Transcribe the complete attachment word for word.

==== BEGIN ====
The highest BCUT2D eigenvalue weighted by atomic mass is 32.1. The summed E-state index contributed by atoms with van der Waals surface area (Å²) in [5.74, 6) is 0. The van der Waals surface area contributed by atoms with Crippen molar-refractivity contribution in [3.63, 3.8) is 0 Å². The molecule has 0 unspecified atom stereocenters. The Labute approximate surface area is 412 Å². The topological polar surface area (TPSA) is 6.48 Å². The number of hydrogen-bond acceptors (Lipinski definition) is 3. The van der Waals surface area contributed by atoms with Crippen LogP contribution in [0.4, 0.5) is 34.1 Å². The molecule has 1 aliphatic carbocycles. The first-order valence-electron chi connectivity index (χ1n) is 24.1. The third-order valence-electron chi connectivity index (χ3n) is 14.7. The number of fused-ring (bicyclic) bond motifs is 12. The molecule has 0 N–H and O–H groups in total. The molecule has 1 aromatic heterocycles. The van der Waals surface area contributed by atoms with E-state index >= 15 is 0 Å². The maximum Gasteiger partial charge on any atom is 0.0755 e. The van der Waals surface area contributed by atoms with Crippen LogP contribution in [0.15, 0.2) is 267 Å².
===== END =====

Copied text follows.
The highest BCUT2D eigenvalue weighted by atomic mass is 32.1. The summed E-state index contributed by atoms with van der Waals surface area (Å²) in [5.74, 6) is 0. The van der Waals surface area contributed by atoms with Crippen molar-refractivity contribution in [3.63, 3.8) is 0 Å². The molecule has 0 unspecified atom stereocenters. The Labute approximate surface area is 412 Å². The topological polar surface area (TPSA) is 6.48 Å². The number of hydrogen-bond acceptors (Lipinski definition) is 3. The van der Waals surface area contributed by atoms with Crippen LogP contribution in [0.4, 0.5) is 34.1 Å². The molecule has 1 aliphatic carbocycles. The first-order valence-electron chi connectivity index (χ1n) is 24.1. The third-order valence-electron chi connectivity index (χ3n) is 14.7. The number of fused-ring (bicyclic) bond motifs is 12. The molecule has 0 N–H and O–H groups in total. The molecule has 1 aromatic heterocycles. The van der Waals surface area contributed by atoms with E-state index >= 15 is 0 Å². The maximum Gasteiger partial charge on any atom is 0.0755 e. The van der Waals surface area contributed by atoms with Crippen LogP contribution in [0.15, 0.2) is 267 Å².